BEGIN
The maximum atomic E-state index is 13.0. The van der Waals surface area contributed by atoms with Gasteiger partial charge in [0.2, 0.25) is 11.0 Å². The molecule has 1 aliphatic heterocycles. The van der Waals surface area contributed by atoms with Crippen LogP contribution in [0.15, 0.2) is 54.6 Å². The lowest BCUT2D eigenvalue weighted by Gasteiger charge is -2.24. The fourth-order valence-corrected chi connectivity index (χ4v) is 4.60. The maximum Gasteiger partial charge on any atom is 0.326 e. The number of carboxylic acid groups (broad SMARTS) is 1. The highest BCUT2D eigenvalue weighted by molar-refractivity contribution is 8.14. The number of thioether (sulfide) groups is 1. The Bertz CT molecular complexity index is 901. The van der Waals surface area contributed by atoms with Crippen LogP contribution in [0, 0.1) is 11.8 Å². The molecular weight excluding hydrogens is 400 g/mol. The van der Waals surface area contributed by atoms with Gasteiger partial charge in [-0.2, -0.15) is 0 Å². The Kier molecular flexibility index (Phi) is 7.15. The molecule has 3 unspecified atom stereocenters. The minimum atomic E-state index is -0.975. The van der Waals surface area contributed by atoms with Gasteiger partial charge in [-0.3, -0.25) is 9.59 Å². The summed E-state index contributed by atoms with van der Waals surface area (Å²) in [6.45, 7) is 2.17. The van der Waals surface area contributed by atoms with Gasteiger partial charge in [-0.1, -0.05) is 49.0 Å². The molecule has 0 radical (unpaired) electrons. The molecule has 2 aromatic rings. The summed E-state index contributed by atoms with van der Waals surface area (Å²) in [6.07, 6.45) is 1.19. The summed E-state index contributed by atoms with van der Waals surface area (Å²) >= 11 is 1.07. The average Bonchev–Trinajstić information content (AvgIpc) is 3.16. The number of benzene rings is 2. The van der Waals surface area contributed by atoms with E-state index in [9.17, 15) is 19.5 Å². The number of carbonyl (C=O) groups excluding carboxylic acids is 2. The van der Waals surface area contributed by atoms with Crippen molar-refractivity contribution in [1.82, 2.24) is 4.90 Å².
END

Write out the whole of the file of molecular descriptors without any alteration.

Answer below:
The maximum atomic E-state index is 13.0. The van der Waals surface area contributed by atoms with Gasteiger partial charge in [0.2, 0.25) is 11.0 Å². The molecule has 1 aliphatic heterocycles. The van der Waals surface area contributed by atoms with Crippen LogP contribution in [0.15, 0.2) is 54.6 Å². The lowest BCUT2D eigenvalue weighted by Gasteiger charge is -2.24. The fourth-order valence-corrected chi connectivity index (χ4v) is 4.60. The maximum Gasteiger partial charge on any atom is 0.326 e. The number of carboxylic acid groups (broad SMARTS) is 1. The highest BCUT2D eigenvalue weighted by molar-refractivity contribution is 8.14. The number of thioether (sulfide) groups is 1. The Bertz CT molecular complexity index is 901. The van der Waals surface area contributed by atoms with Crippen LogP contribution in [0, 0.1) is 11.8 Å². The molecular weight excluding hydrogens is 400 g/mol. The van der Waals surface area contributed by atoms with Gasteiger partial charge in [-0.2, -0.15) is 0 Å². The Kier molecular flexibility index (Phi) is 7.15. The molecule has 3 unspecified atom stereocenters. The minimum atomic E-state index is -0.975. The van der Waals surface area contributed by atoms with Gasteiger partial charge in [-0.3, -0.25) is 9.59 Å². The summed E-state index contributed by atoms with van der Waals surface area (Å²) in [6.45, 7) is 2.17. The van der Waals surface area contributed by atoms with Gasteiger partial charge in [-0.1, -0.05) is 49.0 Å². The molecule has 0 radical (unpaired) electrons. The molecule has 2 aromatic rings. The summed E-state index contributed by atoms with van der Waals surface area (Å²) in [6.07, 6.45) is 1.19. The summed E-state index contributed by atoms with van der Waals surface area (Å²) >= 11 is 1.07. The average Bonchev–Trinajstić information content (AvgIpc) is 3.16. The number of benzene rings is 2. The van der Waals surface area contributed by atoms with E-state index in [9.17, 15) is 19.5 Å². The number of carbonyl (C=O) groups excluding carboxylic acids is 2. The van der Waals surface area contributed by atoms with Crippen molar-refractivity contribution in [1.82, 2.24) is 4.90 Å².